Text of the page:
When Pope Francis was elected five years ago, he announced that he wanted to build a “poor Church for the poor”. At the Synod on Youth taking place this month in Rome, a different kind of Church is coming into being: one that caters to the bourgeoisie.
Journalists often suggest that the election of an Argentine pope has perforce put the Church in touch with the world’s poor. But this is misleading. For the first twenty-five years of Pope Francis’ life, Argentina had a higher per-capita GDP than Japan, Italy, and Austria. Poland, the home of St. John Paul II, is still a poorer country than Argentina. So is conservative Hungary.
The Synod on Youth is the latest battle in the Church’s long-running culture war – which is also a class war. On one side are the managerial and professional classes clustered in wealthy countries, especially Germany, the UK, and the U.S. On the other side are dissenters from the developed world, allied with Africa’s bishops.
In public controversies preceding the Synod, the two sides tangled over the Synod’s Instrumentum laboris (working paper). As its critics have pointed out, the Instrumentum scants references to Scripture and the Church’s tradition in favor of a sociological summation of the needs and experiences of today’s “young people.” It indulges in the Sixties-era illusion that young people have prophetic insight, and insists on their desire to be “listened to” by an institutional Church that sometimes seems out of touch. But out of touch with what? The Instrumentum seems to assume that all young people are bourgeois Westerners.
The young people of the Instrumentum want a Church that “listens”; they want to be able to speak of sexuality “without taboo”; they want to exercise discernment and not be bound by “rigid” codes. These are bourgeois desires. As the anthropologist Mary Douglas argued, the poor do not want to dispense with “rigid” codes; those codes distinguish their style of religious practice, which emphasizes obedience over discernment. When elites destroy these codes – as they did with Friday abstinence after the Second Vatican Council – they deprive the poor of their religious discipline, and the result is spiritual and even material disorder. When Francis characteristically polemicizes against rigidity and “fundamentalism,” he polemicizes against the poor.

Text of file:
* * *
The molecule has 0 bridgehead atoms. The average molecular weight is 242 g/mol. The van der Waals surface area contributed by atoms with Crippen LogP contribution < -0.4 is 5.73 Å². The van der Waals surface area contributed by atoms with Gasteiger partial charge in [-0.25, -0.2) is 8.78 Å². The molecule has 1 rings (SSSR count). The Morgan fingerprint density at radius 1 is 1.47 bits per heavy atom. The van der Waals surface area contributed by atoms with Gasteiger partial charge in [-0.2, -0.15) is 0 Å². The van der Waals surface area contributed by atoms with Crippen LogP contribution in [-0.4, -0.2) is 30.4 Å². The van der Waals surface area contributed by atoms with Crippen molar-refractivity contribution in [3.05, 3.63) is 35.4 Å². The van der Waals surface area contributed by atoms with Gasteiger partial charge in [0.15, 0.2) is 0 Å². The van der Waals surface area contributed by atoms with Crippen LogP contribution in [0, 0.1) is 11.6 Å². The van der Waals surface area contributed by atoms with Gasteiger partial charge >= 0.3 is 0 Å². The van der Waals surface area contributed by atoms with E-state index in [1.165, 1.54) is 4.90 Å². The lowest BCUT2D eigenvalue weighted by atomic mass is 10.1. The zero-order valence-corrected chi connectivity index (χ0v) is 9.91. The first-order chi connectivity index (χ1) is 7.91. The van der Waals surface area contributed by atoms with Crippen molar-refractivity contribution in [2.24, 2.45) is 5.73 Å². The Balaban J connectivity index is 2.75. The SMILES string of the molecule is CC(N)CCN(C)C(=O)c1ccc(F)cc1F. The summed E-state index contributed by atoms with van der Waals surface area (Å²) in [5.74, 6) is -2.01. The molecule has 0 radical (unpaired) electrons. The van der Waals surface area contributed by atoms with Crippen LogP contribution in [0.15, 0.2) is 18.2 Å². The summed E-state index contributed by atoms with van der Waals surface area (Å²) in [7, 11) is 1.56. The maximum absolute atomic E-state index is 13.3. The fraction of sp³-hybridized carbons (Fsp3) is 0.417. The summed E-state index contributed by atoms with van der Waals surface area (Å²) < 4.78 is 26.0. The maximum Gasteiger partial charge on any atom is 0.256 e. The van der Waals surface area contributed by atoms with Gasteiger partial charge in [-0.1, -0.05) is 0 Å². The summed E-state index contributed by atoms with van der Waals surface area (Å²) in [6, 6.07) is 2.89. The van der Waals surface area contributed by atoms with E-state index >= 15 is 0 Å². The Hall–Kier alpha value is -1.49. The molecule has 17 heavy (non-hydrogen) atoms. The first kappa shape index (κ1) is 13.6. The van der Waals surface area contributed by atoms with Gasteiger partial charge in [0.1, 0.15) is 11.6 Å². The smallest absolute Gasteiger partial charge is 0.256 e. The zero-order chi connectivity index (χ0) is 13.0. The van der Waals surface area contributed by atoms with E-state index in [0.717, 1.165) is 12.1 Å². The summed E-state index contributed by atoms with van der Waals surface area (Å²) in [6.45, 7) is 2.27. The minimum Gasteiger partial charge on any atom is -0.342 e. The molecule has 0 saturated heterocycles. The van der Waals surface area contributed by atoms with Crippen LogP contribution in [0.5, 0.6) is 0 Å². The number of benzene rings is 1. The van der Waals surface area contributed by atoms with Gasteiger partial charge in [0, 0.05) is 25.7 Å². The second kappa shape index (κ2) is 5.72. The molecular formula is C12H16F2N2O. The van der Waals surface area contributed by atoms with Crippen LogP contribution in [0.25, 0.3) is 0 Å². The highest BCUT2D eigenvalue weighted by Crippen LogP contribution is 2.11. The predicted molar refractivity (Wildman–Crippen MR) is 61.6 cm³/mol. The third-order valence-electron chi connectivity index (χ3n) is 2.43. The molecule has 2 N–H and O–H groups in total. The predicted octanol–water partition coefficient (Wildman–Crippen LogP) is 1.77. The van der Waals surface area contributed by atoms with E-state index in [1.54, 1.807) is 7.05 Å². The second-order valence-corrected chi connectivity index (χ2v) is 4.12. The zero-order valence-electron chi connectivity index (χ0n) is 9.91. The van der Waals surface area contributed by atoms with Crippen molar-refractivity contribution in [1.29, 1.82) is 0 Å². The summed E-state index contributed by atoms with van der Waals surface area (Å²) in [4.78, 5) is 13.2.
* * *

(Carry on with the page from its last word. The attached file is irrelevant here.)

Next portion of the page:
By contrast, what Communists used to call “the bourgeois vice” has gained respectability during the Francis pontificate. One flashpoint in the Instrumentum controversies has been the use of the term “LGBT,” a small matter with high symbolic stakes. As Richard Florida has argued, endorsing LGBT rights is a way for countries and organisations to signal their openness to the bourgeois members of the “creative class.” These people may care very little about actual LGBT people, but they associate openness to LGBT identity with their own values of consumption, cosmopolitanism, and spontaneity. Pope Francis’ exhortation to “Make a mess!” is oddly reminiscent of “Break s–t” – Silicon Valley’s favourite phrase. Those with ample moral, social, and financial capital will thrive in this moral economy. But what will become of the poor?
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